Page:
It’s been just over a month since I last visited the capital, with today’s adventure taking me across to my first choice University. Of course, instead of the daunting thoughts of travelling across the city alone, I was more anxious about my travel down from Birmingham. I switched the news channel off last night after seeing a yellow weather warning for snow, and predicted heavy rain and winds. Arguably not the best weather for travelling. I woke in the early hours of this morning, taking a spoonful of Corn Flakes with one hand, while the other was reading through travel updates on my phone. Everything seemed to be okay at that time, but there was still enough time for something to go wrong.
Finally, there was light outside and a thin coating of snow lay on the grass in my garden. The pond has frozen over, and a couple of puddles out in the road had turned to ice. My train was due to leave a couple of minutes before eight, so I arrived in plenty of time to get a good position along the platform, as you do. Except I had my copy of the METRO folded in my hand, out in the open to the wind. The snow was still coming down, but the wind pushed the snow out away from me until the wind suddenly switched, coating everybody on the platform in the cold flakes. The train arrived into a station of snow men a few minutes late, my newspaper soaked through, left on the bench behind me as I clambered my way onto a seat towards the front. My jacket went onto the overhead shelf with my scarf and gloves, while I sat down with my compulsory packet of fruit pastilles and notes for University. I began writing down questions to ask, ready for my arrival into London.
Once I reached Marylebone, I scurried down onto the underground platforms with a large swarm of people. The doors excitedly opened and the tube filled with another burst of life. I had one stop to Baker Street, where I would make a change of line. Old brickwork marked my next platform, a sense of originality and inspiration swamped my head. It is one of the oldest stations on the grid, and you can tell. It certainly look’s it part, but it’s got character.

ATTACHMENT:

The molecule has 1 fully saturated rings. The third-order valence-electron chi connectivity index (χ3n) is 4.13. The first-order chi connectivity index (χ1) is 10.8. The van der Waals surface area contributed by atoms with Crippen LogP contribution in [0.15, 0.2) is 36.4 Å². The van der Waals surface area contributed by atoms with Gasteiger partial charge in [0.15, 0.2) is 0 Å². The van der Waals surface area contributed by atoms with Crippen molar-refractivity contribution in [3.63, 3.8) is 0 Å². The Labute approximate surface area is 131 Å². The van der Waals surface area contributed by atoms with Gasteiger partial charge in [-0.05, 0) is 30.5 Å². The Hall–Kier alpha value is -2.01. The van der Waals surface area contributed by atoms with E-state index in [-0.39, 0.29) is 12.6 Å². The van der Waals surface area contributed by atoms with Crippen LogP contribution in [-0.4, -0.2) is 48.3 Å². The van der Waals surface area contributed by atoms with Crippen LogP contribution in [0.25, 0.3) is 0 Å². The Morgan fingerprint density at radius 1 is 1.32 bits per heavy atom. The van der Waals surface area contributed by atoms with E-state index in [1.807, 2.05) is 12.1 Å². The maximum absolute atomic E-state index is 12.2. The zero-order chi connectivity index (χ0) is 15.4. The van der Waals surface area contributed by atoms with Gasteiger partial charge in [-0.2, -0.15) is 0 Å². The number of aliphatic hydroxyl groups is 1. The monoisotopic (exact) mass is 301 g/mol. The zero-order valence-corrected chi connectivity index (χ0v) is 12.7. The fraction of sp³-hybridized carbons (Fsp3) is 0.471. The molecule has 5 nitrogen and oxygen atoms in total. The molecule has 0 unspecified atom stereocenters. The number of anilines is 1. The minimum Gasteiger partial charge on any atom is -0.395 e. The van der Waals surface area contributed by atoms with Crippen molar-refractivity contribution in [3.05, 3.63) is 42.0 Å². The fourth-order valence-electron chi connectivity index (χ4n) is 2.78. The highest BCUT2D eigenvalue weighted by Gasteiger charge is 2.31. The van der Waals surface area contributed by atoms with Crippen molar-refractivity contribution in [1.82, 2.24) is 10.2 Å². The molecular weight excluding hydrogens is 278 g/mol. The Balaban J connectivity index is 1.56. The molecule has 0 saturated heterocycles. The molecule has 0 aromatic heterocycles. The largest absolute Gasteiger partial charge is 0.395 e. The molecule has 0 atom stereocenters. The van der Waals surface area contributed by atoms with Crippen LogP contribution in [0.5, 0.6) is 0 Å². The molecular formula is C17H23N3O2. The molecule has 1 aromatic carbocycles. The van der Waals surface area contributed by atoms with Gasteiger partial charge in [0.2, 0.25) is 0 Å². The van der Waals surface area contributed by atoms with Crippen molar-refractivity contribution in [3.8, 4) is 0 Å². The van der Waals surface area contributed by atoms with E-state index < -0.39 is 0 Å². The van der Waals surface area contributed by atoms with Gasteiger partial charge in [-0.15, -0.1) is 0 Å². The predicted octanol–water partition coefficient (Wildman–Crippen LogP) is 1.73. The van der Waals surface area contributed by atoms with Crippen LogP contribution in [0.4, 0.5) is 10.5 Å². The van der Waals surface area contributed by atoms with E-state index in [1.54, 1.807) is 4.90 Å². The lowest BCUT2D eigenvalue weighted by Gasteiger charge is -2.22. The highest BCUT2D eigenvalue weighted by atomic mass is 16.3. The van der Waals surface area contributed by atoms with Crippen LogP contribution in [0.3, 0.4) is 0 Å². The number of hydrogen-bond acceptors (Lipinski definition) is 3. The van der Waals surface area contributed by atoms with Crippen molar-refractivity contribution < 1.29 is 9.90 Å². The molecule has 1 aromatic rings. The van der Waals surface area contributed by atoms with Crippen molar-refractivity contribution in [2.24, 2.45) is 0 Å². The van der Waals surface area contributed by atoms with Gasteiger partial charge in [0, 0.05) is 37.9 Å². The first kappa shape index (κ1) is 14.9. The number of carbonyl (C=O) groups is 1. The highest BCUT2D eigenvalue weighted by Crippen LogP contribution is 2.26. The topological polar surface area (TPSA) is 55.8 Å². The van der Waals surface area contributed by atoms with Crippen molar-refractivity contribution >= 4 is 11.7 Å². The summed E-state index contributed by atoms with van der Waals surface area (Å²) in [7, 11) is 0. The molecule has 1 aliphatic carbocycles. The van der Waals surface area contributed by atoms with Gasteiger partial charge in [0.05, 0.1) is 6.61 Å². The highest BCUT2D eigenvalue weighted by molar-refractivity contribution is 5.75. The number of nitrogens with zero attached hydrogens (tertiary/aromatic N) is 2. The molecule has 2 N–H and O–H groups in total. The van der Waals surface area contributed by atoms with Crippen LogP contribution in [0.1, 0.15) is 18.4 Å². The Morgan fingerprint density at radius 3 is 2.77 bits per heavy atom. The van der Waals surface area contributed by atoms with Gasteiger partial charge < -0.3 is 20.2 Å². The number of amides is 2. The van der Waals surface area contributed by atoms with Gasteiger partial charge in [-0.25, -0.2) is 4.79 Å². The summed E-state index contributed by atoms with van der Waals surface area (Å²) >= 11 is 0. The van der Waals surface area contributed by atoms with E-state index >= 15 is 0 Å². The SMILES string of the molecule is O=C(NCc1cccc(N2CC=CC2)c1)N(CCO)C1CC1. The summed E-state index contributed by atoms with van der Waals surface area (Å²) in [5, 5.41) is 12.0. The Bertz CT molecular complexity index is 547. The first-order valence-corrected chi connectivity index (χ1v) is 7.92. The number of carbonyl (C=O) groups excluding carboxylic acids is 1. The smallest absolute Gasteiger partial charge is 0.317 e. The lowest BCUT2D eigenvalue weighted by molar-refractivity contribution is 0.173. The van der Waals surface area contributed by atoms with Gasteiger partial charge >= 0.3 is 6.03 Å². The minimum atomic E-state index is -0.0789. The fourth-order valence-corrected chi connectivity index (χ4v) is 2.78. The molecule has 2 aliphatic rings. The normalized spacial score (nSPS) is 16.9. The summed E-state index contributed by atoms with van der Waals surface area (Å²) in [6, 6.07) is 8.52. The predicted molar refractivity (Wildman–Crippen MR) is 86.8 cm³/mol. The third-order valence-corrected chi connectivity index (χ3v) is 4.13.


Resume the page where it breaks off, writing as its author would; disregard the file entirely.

Only twenty minutes and second change, I had reached my final tube station. After getting bored on the longest escalator I have ever used on the underground, I was on the surface. The first sighting of London was no famous landmark, but a corner shop and the daunting ten minute walk to the campus. Like in Birmingham, I have named a set of traffic lights ‘kill me corner’, after the sheer confusion of what the traffic is actually doing. To put the name into practice, a cyclist cut across a bus at that junction and got flipped off, hitting the pavement. It must be said that the cyclist was okay, and didn’t sustain any serious injuries, but it shows how dangerous crossings can be. Once I safely crossed, I orientated myself with the roads and found the right way to go. I had visited the University on a previous visit to London this year, so I knew where it was, what threw me out was the roadworks and the pedestrian diversion.
With ten minutes to spare, I arrived at the grand entrance to the building I will hopefully be studying inside in the next few years. It stands grand between typical Georgian-London flats and offices. I opened the door and made my way inside. I was extremely happy with the University already, knowing it was my first choice too and having received an offer, I wanted to make the best impression possible. Upon leaving soon after three o’clock, I knew I did just that. I enjoyed a few discussions with lecturers, taking on board all of the information fed to me. The atmosphere was fantastic, feeling just like home.
It’s unfortunate that it wasn’t much of a trip for sightseeing today, as when I left, it was a case of rushing back to Marylebone for my train home. No time for a bagel either, my arrival into the upper concourse of the station was kept short with a visit to the toilet and then WH Smith before boarding the train, where I then enjoyed the company of some ‘upper class’ couples. That was different, as you could expect. If you’ve not read my previous post, ‘Stop talking and start doing‘, they sounded like the best stereotype for a posh talking Briton.
There is no doubt that I will be once again returning to the capital in the next few months, hopefully with some free time to go sightseeing and to snap up some photos too!